Tuesday, November 30, 2004


If you were given dictatorial power over the NBA, what would you do differently? Assume that you can't manufacture extraordinarily talented players, but you can change the rules and structure any way you like.

Oh boy. We’re firmly in the realm of fantasy, are we?

The tension between players and fans has so much to do with money. The public resents the huge salaries players draw, but at the same time ticket prices are so high, ticket buyers feel they have a license to abuse players verbally (or worse). So turn down the volume on the bling-bling. Reduce ticket prices by at least half. Fewer corporate skyboxes. More bleacher seats that “regular people” can afford. Reduce the number of games by a third. Reduce TV commercials on the game broadcasts. Reduce or eliminate billboards in the gym. And reduce player salaries commensurate to all this (by 75%?). (I know, it’s un-American to leave money on the table voluntarily, but it’s my fantasy, dammit.)

Guarantee the security of players on the court and fans in the bleachers. More cops, if that’s what it takes. Eliminate alcohol sales, or limit them (say, first half of the game only).

I agree, the NBA should have a developmental league. At the same time, if a teenager has the ability, or shows the promise, to command an NBA contract, it seems unfair to deny them that. Nobody thought it was somehow immoral of Bill Gates to drop out of Harvard, did they? If 18-year-olds want to go pro, let them, but let them play in the “minor leagues” for a year or two. Don’t make them grow up in the glare of the big time. And don’t make them endure a year or more of pauperdom, going through the motions of getting a college education they’re not interested in.

(College basketball will become a second-tier level of play in my scenario. But college ball will become less mercenary. College fans will expect players to stick around for four years, and will believe that the players are real students as well as athletes.)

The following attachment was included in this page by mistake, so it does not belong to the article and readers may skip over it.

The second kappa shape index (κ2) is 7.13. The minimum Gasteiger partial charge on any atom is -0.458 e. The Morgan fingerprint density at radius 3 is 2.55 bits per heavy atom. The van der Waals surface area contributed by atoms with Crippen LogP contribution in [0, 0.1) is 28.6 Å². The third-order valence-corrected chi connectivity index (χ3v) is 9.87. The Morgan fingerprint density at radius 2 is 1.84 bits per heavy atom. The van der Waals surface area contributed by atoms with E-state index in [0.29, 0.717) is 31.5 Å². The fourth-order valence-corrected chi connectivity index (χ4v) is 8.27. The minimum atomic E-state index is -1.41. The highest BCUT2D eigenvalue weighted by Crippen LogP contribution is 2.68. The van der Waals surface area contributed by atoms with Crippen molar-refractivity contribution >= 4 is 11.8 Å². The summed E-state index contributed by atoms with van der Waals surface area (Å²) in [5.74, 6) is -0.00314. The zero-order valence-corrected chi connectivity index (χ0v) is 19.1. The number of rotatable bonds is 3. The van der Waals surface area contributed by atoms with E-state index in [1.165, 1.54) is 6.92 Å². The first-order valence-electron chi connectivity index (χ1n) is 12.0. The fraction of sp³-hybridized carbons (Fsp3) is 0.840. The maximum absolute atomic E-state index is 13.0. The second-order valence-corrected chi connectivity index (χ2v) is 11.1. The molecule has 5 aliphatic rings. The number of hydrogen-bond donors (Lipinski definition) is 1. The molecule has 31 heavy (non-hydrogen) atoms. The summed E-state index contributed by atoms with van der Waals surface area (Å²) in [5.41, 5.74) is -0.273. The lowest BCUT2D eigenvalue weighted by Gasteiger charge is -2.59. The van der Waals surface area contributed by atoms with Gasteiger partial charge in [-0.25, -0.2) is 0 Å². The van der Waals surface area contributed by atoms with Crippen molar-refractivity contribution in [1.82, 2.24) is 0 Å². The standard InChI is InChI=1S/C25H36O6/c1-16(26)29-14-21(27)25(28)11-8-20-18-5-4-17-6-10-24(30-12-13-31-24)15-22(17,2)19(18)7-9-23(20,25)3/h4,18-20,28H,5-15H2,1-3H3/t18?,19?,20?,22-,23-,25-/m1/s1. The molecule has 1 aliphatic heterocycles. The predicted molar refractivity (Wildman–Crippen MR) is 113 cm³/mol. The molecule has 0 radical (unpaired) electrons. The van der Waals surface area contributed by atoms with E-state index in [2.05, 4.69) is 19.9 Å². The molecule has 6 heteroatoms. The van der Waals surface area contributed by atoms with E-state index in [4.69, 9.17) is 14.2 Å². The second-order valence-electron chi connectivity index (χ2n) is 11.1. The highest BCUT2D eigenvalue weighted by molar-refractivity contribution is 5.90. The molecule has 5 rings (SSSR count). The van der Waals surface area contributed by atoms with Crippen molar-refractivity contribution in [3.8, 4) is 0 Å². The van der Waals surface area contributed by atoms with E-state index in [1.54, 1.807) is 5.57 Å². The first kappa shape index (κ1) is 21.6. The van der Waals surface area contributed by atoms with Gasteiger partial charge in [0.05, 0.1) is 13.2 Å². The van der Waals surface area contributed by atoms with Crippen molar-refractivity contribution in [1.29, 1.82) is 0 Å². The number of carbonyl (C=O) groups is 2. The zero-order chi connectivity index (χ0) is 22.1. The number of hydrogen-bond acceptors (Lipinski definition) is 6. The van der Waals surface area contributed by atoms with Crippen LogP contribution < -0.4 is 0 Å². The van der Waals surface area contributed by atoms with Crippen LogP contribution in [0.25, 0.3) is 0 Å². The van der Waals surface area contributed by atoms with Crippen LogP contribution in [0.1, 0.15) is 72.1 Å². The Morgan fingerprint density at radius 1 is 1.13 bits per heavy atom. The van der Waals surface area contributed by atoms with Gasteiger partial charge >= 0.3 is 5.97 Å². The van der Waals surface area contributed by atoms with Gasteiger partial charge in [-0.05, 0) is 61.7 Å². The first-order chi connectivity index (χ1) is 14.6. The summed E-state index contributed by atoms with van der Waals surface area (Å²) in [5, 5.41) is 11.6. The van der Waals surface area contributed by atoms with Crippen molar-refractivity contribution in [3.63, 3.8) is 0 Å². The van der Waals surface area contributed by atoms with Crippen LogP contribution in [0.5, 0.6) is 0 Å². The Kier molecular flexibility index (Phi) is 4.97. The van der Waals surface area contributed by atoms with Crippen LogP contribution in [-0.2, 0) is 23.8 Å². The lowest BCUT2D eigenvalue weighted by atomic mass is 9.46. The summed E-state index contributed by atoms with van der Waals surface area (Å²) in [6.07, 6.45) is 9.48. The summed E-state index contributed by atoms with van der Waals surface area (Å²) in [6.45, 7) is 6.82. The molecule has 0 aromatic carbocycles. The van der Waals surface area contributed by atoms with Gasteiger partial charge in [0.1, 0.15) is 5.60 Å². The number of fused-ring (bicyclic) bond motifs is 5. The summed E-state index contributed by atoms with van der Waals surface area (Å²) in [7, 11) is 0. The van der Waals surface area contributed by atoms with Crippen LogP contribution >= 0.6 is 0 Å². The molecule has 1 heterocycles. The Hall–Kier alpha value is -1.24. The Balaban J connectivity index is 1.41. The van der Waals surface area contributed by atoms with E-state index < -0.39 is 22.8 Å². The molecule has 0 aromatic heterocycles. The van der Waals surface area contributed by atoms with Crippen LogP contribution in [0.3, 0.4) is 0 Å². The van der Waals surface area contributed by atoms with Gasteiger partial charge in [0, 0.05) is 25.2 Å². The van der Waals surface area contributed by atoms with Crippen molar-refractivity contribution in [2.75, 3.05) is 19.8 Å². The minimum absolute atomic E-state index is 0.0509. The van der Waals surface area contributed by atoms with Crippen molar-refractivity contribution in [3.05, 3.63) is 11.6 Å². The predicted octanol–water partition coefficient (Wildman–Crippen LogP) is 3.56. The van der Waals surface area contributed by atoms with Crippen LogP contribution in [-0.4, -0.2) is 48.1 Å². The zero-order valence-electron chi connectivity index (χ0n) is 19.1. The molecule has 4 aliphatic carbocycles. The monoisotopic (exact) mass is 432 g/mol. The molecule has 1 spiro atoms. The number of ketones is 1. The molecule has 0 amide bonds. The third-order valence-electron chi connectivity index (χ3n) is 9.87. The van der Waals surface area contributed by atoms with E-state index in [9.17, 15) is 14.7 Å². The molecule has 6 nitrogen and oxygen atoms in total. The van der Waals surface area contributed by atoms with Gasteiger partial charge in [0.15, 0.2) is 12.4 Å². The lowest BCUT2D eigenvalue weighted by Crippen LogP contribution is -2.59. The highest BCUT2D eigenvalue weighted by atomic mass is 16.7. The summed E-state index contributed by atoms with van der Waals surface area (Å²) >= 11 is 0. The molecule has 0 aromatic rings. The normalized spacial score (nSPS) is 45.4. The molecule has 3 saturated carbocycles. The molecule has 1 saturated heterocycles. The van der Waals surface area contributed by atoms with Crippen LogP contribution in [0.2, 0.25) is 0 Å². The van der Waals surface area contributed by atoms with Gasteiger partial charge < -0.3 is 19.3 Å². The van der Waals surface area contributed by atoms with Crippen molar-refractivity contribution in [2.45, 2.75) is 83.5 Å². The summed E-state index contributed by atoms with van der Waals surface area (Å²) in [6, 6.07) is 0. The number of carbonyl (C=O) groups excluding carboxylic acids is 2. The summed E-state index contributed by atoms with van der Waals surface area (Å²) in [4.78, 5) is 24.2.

Link each NBA team more closely to the real basketball culture of its community. Put the arenas where the fans are, and reduce ticket prices to make them affordable to the “average fan.” For instance, and I’m not certain this matters in the recent fight, but the Detroit Pistons play in Auburn Hills, an affluent suburb. Detroit has a great tradition of basketball played by black kids in inner-city neighborhoods. The Pistons should be geographically and financially within reach of the most passionate fans.

If each franchise has a developmental or youth team, that can be a bridge to the community as well. Tickets to those games can be extra cheap, with perhaps some giveaways. Developmental teams could hold camps or workshops for youth players. This could be a recruitment tool for up-and-coming players as well as a community relations strategy.

Less ear-splitting music, please. Fewer dancing girls and cavorting mascots. Let’s be clear that we’re all here for a basketball game.

As far as actual play goes: Expand the court. The players have gotten bigger and faster, and it’s simply too crowded out there. Make the court wider by five feet or so, and maybe longer as well. Expand the three-second lane: perhaps go to the international lane (wider at the baseline).

I like the physicality of the NBA, but I don’t want it to be Worldwide Wrestling. Call fouls a little closer. There ARE such things as traveling and palming, Mr. Referee. And hand out stiff penalties for the most flagrant fouls.

Team play and fundamentals are lacking. Fewer games per season (i.e. more time to practice) and the presence of developmental leagues might improve this situation. Also, there should be more exhibition games between NBA teams and international teams. (Foreign teams are less athletic than American teams, but are sounder fundamentally, they pass better, etc.) All parties would benefit.

** We hashed over the Pistons-Pacers fight at PeoplesForum as well, and I was finally persuaded that it's not the end of civilization as we know it. Nobody was badly hurt, fortunately, and when was the last time people were talking about the NBA in November? But I take it more seriously (and simultaneously maybe less seriously, I dunno) than the Slate writer does. Big time sports matter, for better or worse, as a kind of Kabuki theater where we work stuff out as a culture. I'm in favor of tweaking the conventions a bit to keep the focus on fair play and merit rather than gladiatorial decadence. Yet precisely because sports is NOT curing cancer or housing the homeless, it depends on the public's faith. Pro baseball and football had problems with players involved with gambling and organized crime. Those sports confronted gambling firmly if not brutally (see: Shoeless Joe Jackson) and went on to prosper. On-court violence and the tension between players and fans may be the NBA equivalent of the Black Sox scandal.

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